High-Cost Drugs

The Growth of Prescription Drug Spending and How to Mitigate It
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COMMENTARY
January 31, 2017
Executive Vice President and Chief Operating Officer, CVS Health

Spending on prescription drugs grew 9 percent in 2015 – faster than any other health care product or service – and accounted for 10 percent ($324.6 billion) of overall health care costs. While the rate of increase was slower than in 2014, what is staggering is that 52 percent of the growth came from price increases.1

Prescription drug price increases have drawn public ire and congressional attention, leading a number of manufacturers to pledge to hold price inflation to under 10 percent a year for their products. Given that some high-profile products have posted increases of 100 percent and more in recent years, that’s good news. But even a 10 percent rate of inflation for pharmaceutical prices far outpaces other consumer commodities with the exception of gasoline. Concern about high price increases for potentially life-saving products is understandable and justified. 

9% 2015 prescription spending growth, 10% of overall health care cost, $324.6B spending on prescription drugs
9% 2015 prescription spending growth, 10% of overall health care cost, $324.6B spending on prescription drugs

Frequent Price Hikes

Price increases for branded drugs have averaged 12 to 15 percent a year based on an analysis of the book of business for CVS Health pharmacy benefit clients. Price inflation has consistently been the top trend driver, even though brand drugs account for only a small portion of the drugs dispensed. An emerging trend in the last few years has been multiple price increases each year for branded drugs. In some categories, prices for competing products are raised in near lockstep.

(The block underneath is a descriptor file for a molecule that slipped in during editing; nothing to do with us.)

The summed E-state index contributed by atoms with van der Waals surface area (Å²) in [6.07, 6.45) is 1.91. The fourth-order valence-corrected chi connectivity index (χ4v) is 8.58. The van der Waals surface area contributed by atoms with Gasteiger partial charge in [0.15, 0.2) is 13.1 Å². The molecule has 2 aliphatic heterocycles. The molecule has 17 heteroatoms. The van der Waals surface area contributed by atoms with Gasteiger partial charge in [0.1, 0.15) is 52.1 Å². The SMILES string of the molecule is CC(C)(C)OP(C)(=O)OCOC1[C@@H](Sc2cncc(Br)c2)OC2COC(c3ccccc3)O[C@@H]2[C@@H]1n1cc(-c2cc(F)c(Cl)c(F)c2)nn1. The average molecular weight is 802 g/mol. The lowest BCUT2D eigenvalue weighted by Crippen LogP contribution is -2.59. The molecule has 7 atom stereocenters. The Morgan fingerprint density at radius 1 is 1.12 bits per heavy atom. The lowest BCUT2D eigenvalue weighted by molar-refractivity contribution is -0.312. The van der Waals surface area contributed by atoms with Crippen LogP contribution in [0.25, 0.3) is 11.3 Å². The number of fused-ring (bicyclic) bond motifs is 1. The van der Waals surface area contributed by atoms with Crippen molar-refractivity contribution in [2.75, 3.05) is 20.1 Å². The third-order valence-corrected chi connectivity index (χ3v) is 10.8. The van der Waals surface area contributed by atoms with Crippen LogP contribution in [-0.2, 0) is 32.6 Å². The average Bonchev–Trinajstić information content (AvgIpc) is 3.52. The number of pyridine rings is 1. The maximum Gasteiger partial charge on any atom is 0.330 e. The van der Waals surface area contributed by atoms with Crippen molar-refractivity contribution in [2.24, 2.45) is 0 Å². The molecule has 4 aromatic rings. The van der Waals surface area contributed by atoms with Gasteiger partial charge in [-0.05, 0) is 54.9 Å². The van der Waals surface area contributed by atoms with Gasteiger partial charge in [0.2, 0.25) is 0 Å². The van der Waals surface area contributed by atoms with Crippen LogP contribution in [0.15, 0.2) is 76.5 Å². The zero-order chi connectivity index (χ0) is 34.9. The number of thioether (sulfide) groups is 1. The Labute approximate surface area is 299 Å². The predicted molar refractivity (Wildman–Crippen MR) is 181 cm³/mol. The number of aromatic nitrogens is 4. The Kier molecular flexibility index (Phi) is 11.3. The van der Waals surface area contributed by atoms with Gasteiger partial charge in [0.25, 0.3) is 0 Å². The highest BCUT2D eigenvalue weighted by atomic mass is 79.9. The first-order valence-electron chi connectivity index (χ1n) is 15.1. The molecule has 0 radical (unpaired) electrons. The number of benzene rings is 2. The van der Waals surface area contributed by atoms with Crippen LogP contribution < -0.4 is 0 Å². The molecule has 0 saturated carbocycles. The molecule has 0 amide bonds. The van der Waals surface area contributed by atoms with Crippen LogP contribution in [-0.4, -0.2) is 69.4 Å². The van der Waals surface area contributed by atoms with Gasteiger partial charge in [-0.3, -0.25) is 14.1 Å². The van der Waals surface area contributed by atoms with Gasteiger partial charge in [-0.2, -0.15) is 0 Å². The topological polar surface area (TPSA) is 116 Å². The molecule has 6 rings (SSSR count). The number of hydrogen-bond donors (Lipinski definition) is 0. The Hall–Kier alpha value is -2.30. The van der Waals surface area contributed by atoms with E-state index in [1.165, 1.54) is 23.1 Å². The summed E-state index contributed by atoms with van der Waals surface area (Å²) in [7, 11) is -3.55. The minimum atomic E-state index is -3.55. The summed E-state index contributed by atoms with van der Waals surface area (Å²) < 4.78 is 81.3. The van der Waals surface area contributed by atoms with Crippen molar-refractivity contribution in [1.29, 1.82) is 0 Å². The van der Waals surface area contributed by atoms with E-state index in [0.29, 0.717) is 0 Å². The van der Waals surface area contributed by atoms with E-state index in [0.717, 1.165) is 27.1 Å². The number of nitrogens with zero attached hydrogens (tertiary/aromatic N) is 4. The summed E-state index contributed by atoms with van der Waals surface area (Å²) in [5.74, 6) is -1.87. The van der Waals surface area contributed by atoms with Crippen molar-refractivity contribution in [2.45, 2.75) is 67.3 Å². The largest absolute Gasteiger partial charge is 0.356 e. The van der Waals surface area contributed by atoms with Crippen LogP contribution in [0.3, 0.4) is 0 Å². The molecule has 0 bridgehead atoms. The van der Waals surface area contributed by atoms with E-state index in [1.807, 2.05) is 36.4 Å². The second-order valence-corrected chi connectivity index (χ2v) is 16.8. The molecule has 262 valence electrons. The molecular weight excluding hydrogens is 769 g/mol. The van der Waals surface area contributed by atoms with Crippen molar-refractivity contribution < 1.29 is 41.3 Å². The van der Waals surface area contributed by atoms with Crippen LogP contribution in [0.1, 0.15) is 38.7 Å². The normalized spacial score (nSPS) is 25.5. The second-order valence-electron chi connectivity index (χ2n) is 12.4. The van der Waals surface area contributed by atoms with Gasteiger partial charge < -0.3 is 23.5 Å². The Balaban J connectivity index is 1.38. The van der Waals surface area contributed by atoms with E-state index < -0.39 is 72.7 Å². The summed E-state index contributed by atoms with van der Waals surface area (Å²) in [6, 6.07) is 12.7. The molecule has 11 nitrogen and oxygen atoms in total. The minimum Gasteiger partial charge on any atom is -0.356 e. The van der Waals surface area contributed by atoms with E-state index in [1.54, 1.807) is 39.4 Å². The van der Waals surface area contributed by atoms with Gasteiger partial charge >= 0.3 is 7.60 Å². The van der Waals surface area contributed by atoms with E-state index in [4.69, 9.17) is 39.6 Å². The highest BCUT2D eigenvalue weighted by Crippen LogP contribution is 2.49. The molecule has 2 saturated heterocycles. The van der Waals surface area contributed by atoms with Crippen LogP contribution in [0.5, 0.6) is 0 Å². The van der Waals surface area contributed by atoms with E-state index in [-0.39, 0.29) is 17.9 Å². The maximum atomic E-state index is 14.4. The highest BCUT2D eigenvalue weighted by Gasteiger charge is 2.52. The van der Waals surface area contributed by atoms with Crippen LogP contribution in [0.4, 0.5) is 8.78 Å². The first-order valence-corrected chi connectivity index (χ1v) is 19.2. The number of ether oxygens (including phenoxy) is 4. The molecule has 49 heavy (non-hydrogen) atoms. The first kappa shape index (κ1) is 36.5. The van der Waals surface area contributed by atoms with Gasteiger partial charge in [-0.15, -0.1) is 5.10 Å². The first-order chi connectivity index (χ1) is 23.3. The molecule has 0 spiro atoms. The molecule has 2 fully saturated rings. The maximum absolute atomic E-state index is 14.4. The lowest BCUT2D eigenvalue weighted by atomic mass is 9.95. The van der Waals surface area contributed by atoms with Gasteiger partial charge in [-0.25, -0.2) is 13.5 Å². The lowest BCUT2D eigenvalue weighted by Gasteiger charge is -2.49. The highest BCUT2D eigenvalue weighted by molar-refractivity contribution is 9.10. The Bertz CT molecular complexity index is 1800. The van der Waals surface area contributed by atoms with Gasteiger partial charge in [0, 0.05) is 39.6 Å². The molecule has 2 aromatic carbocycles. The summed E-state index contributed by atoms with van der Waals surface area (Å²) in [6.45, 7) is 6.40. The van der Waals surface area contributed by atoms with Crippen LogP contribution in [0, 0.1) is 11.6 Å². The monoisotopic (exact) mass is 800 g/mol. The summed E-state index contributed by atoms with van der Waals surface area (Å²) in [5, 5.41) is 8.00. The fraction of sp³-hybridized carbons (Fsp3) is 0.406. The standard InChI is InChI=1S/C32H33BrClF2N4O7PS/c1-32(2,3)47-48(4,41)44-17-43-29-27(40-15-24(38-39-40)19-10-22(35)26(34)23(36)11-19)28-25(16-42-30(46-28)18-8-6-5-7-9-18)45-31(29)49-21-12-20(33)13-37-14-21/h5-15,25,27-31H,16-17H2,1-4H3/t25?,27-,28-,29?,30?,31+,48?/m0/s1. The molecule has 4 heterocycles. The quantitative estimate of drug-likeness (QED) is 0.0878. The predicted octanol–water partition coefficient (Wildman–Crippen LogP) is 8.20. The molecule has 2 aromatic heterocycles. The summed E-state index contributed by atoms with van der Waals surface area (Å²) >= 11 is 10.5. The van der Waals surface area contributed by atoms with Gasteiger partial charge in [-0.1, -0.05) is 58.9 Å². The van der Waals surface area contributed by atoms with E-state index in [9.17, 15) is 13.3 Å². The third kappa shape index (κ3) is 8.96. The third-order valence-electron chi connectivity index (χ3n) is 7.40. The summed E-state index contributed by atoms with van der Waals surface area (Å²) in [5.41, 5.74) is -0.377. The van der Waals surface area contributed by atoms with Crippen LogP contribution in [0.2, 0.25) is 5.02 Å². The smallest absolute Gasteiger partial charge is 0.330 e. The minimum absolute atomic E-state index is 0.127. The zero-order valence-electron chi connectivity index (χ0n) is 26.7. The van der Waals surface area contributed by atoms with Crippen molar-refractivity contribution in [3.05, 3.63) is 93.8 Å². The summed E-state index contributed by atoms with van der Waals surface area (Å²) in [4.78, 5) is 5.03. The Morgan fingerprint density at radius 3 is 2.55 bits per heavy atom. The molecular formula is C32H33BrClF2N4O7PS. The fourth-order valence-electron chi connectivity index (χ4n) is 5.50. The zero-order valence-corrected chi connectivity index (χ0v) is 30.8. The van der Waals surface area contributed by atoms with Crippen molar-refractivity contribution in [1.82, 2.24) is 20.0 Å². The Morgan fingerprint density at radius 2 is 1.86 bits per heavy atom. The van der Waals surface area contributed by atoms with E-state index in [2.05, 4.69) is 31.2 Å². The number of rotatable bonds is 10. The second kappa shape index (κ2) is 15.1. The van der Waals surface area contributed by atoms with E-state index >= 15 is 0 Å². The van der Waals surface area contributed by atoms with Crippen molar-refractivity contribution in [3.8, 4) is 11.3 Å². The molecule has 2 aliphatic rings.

Maintaining Market Share

Patent loss and generic competition threaten drug company profits, and manufacturers use several approaches to maintain revenue stream. Price hikes are common as a drug nears the end of its patent life. List price for Lipitor, a cholesterol drug and Diovan, for heart failure, increased an average of 35 percent in the two years before the drugs lost exclusivity. Manufacturers also may introduce me-too products, variations on existing products which may offer little additional therapeutic benefit.

These products are then supported by heavy direct-to-consumer (DTC) advertising and other marketing support, including coupons. Copay coupons for branded drugs reduce costs for consumers, but often promote the use of more expensive products when lower-cost, clinically appropriate alternatives such as generics are available, thus raising costs for payors by driving consumer brand preference.

According to QuintilesIMS, pharmaceutical companies spend approximately $7 billion a year on couponing programs. A study published in the New England Journal of Medicine looked at spending on 85 drugs facing first-time generic competition. Researchers estimated that spending on the 23 drugs with coupons was $700 million to $2.7 billion higher than it would have been if the coupons had not been issued or had been banned.

Manufacturers spending more to influence consumers

Higher Prices for New Products 

With much of the public focus being on price inflation for existing products, rising launch prices for new drugs are less often discussed. Yet the market has experienced an order-of-magnitude increase in launch prices over the past two decades, particularly among specialty drugs.

For instance, Sovaldi, the breakthrough hepatitis C treatment, was launched in 2014 at a cost of $84,000 for a 12-week treatment cycle. The next year, a breakthrough breast cancer therapy Ibrance was launched with a monthly price tag of $9,850. Yet another first-in-class drug to treat chronic lymphocytic leukemia, Venclexta, came to market at $109,500 for the first year of treatment. 

The U.S. Food and Drug Administration (FDA) recognized each of these products as truly innovative, potentially offering substantial improvement over existing therapies. Biologic therapies and specialty drugs overall are expensive to develop, and many target rare diseases affecting relatively small patient populations. Nonetheless, these high-priced products are a huge challenge for a health system already heavily burdened by rising costs.